# hash – Time complexity of accessing a Python dict

## hash – Time complexity of accessing a Python dict

See Time Complexity. The python dict is a hashmap, its worst case is therefore O(n) if the hash function is bad and results in a lot of collisions. However that is a very rare case where every item added has the same hash and so is added to the same chain which for a major Python implementation would be *extremely* unlikely. The average time complexity is of course O(1).

The best method would be to check and take a look at the hashs of the objects you are using. The CPython Dict uses int PyObject_Hash (PyObject *o) which is the equivalent of `hash(o)`

.

After a quick check, I have not yet managed to find two tuples that hash to the same value, which would indicate that the lookup is O(1)

```
l = []
for x in range(0, 50):
for y in range(0, 50):
if hash((x,y)) in l:
print Fail: , (x,y)
l.append(hash((x,y)))
print Test Finished
```

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You are not correct. `dict`

access is unlikely to be your problem here. It is almost certainly O(1), unless you have some very weird inputs or a very bad hashing function. Paste some sample code from your application for a better diagnosis.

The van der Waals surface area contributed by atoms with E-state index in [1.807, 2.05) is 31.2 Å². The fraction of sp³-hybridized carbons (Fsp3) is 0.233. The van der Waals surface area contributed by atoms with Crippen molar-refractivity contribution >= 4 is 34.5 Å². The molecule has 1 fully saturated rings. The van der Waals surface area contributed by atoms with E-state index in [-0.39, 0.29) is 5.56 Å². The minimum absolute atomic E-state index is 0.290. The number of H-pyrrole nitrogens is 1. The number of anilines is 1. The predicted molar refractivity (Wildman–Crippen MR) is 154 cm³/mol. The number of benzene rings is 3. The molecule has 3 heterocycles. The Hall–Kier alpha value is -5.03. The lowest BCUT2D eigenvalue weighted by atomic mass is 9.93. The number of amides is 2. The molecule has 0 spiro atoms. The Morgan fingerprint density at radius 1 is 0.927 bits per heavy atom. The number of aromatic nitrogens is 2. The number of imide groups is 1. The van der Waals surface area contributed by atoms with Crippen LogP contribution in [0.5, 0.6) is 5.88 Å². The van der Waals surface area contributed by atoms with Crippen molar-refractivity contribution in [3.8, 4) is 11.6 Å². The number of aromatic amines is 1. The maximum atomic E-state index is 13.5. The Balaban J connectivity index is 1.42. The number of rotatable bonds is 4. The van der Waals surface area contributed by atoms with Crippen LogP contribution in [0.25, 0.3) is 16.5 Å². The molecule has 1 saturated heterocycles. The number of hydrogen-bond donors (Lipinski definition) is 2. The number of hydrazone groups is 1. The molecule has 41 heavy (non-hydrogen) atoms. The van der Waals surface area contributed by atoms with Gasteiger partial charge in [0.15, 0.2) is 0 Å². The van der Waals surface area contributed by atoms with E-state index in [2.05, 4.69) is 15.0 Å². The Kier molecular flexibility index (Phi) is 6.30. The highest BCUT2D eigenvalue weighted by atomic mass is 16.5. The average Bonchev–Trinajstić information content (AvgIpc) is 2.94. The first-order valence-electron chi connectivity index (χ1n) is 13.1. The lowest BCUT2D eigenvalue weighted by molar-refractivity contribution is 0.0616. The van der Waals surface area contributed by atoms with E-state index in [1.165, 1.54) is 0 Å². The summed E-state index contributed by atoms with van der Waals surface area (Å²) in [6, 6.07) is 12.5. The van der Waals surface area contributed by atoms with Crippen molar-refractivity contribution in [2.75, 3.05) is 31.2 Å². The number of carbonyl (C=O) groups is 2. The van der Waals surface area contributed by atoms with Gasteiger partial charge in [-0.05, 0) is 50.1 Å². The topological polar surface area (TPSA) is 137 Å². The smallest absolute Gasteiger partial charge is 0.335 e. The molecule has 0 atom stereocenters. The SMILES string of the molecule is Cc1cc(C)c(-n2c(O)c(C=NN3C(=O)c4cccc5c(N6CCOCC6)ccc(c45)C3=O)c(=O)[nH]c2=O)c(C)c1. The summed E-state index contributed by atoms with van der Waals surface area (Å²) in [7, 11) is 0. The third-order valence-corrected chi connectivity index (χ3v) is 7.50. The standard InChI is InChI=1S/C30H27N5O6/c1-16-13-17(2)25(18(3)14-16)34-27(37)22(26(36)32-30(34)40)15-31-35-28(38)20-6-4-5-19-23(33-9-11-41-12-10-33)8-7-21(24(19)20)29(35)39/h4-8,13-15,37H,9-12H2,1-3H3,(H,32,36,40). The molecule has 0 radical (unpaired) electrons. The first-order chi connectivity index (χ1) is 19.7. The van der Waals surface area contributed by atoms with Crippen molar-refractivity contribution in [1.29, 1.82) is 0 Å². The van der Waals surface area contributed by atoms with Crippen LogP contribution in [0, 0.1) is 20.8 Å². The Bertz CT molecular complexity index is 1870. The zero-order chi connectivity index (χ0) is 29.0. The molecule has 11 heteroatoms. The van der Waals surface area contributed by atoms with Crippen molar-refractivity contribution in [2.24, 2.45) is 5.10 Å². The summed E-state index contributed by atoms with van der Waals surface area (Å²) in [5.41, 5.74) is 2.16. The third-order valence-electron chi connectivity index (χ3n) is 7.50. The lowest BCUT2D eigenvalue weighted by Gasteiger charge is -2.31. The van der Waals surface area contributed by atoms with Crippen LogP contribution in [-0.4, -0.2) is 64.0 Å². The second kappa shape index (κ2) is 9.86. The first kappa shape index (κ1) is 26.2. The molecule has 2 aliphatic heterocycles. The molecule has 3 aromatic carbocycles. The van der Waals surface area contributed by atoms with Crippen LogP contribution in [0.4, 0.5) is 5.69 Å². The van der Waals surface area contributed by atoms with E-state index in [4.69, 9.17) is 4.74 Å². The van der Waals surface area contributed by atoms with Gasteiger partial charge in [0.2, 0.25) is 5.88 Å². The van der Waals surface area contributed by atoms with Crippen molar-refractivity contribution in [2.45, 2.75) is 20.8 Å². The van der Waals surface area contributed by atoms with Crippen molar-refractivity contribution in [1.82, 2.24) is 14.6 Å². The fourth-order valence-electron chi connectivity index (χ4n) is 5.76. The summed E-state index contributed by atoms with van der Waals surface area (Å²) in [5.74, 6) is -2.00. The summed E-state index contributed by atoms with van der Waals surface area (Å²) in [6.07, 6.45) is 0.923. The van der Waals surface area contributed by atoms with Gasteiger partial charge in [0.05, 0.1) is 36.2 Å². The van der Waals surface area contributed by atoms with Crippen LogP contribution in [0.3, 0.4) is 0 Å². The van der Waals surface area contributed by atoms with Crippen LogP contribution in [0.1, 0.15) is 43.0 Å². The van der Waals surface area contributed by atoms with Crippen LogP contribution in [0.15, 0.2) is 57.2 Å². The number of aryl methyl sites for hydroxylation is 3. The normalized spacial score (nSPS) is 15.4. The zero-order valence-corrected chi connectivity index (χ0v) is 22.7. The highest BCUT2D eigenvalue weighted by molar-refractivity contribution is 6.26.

#### hash – Time complexity of accessing a Python dict

It would be easier to make suggestions if you provided example code and data.

Accessing the dictionary is unlikely to be a problem as that operation is O(1) on average, and O(N) amortized worst case. Its possible that the built-in hashing functions are experiencing collisions for your data. If youre having problems with has the built-in hashing function, you can provide your own.

Pythons dictionary implementation

reduces the average complexity of

dictionary lookups to O(1) by

requiring that key objects provide a

hash function. Such a hash function

takes the information in a key object

and uses it to produce an integer,

called a hash value. This hash value

is then used to determine which

bucket this (key, value) pair should

be placed into.

You can overwrite the __hash__ method in your class to implement a custom hash function like this:

```
def __hash__(self):
return hash(str(self))
```

Depending on what your data actually looks like, you might be able to come up with a faster hash function that has fewer collisions than the standard function. However, this is unlikely. See the Python Wiki page on Dictionary Keys for more information.